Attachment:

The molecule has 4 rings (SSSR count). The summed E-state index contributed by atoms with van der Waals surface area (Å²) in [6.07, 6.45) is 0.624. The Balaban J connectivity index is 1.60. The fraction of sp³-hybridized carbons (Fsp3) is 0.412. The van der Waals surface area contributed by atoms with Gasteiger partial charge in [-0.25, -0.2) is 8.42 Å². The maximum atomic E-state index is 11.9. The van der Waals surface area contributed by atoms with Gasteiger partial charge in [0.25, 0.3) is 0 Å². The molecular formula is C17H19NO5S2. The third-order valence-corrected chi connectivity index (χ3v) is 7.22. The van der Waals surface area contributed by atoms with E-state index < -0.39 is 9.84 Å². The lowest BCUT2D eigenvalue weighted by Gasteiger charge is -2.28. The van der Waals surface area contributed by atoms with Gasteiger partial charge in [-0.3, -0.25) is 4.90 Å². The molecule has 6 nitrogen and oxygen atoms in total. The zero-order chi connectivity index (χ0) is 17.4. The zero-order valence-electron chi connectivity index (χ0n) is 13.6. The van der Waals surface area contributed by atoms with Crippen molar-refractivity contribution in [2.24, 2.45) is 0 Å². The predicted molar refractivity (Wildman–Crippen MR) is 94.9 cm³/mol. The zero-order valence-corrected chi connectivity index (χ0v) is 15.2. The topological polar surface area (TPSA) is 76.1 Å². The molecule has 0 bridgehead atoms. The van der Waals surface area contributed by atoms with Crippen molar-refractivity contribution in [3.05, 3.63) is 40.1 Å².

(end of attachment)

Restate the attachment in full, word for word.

The molecule has 4 rings (SSSR count). The summed E-state index contributed by atoms with van der Waals surface area (Å²) in [6.07, 6.45) is 0.624. The Balaban J connectivity index is 1.60. The fraction of sp³-hybridized carbons (Fsp3) is 0.412. The van der Waals surface area contributed by atoms with Gasteiger partial charge in [-0.25, -0.2) is 8.42 Å². The maximum atomic E-state index is 11.9. The van der Waals surface area contributed by atoms with Gasteiger partial charge in [0.25, 0.3) is 0 Å². The molecular formula is C17H19NO5S2. The third-order valence-corrected chi connectivity index (χ3v) is 7.22. The van der Waals surface area contributed by atoms with E-state index < -0.39 is 9.84 Å². The lowest BCUT2D eigenvalue weighted by Gasteiger charge is -2.28. The van der Waals surface area contributed by atoms with Gasteiger partial charge in [-0.3, -0.25) is 4.90 Å². The molecule has 6 nitrogen and oxygen atoms in total. The zero-order chi connectivity index (χ0) is 17.4. The zero-order valence-electron chi connectivity index (χ0n) is 13.6. The van der Waals surface area contributed by atoms with Crippen molar-refractivity contribution in [2.24, 2.45) is 0 Å². The predicted molar refractivity (Wildman–Crippen MR) is 94.9 cm³/mol. The zero-order valence-corrected chi connectivity index (χ0v) is 15.2. The topological polar surface area (TPSA) is 76.1 Å². The molecule has 0 bridgehead atoms. The van der Waals surface area contributed by atoms with Crippen molar-refractivity contribution in [3.05, 3.63) is 40.1 Å².